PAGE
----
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Bodystyle, dimensions and technical details

Choose an SUV from a German car maker and there’s a good chance it’ll be underpinned by a platform or architecture shared with another SUV from a related German car maker.

Jaguar has resisted that temptation; JLR makes plenty of 4x4s, but to stick a leaping cat on one might have undermined a Land Rover or Range Rover and not given Jaguar the dynamism it craved.

Jaguar’s C-X17 concept was created by the same design team that finished the F-Pace

So the F-Pace is based on the same architecture as the XE and XF, which means it’s largely aluminium – 80 percent of the body.

There’s magnesium in there, too; the cross chassis rail is made of it and, where mounted high, magnesium’s lesser weight helps to lower the centre of gravity compared with what it would be if steel or aluminium were used.

A steel boot floor helps there, too, and shifts the weight distribution towards the back, because Jaguar’s dynamicists wanted that to be as near as possible to 50/50.

The F-Pace has double wishbones at the front and an integral link rear suspension system. Engines are mounted longitudinally at the front and drive through either a six-speed manual or eight-speed automatic transmission, depending on the specification.

There’s a choice of six engines to choose from - three diesel and three petrol: a trio of 2.0-litre four-cylinder oilburners producing 161bhp, 178bhp and 238bhp, as tested here, repsectively, and completed by a twin-turbocharged 3.0-litre V6 diesel the same as the XF S. The petrol range starts with a 2.0-litre four-cylinder Ingenium unit punching out 248bhp, and topped by a supercharged 3.0-litre V6 producing 375bhp and 331lb ft of peak twist.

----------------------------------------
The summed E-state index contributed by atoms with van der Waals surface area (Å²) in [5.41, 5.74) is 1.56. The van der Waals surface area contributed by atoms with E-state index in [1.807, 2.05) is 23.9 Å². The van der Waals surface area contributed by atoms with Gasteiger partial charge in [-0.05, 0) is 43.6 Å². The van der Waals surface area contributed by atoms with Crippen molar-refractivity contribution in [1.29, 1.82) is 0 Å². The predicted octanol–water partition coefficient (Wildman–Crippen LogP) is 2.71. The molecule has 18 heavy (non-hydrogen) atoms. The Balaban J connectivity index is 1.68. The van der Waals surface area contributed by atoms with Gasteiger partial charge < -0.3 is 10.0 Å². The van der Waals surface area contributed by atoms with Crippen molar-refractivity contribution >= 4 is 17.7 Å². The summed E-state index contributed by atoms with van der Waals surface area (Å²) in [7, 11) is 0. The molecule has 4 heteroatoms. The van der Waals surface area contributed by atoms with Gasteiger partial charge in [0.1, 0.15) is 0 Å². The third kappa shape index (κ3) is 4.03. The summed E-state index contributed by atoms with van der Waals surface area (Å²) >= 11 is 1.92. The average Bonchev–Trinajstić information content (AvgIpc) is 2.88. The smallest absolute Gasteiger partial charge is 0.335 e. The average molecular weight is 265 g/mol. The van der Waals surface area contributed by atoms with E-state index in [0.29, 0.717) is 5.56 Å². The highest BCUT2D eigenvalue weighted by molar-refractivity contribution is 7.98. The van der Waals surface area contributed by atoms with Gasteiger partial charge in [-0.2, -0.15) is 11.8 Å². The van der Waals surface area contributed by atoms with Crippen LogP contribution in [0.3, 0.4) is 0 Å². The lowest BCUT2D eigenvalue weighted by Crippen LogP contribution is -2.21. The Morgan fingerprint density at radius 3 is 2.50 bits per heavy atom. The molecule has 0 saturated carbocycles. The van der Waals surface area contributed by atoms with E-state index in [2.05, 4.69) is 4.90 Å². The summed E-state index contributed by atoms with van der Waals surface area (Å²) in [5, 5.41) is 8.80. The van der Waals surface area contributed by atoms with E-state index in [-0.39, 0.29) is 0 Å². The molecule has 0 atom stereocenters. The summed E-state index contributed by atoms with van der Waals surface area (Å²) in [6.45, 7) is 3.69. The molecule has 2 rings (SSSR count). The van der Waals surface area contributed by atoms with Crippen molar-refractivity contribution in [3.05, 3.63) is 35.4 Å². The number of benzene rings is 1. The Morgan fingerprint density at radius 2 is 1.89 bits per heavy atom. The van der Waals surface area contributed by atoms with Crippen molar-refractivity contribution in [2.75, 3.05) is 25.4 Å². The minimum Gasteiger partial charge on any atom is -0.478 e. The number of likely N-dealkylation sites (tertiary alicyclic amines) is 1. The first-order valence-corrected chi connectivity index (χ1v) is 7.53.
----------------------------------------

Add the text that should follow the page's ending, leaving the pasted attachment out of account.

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Four-wheel drive will be a mainstay of the range, but the 161bhp 2.0-litre diesel can also be had with rear-wheel drive only. In RWD guise, it drives exclusively through a six-speed manual gearbox, while only the AWD 178bhp version can be had as a manual too.

The four-wheel drive system fitted here is related to the one that made its debut in the F-Type, which means it’s mostly rear biased.

In normal driving, in fact, it’s entirely rear driven, but as soon as there’s slip, it starts to divert up to 50 percent of the power towards the front. Which, all in, makes the F-Pace sound like it’s an SUV with a lot of S.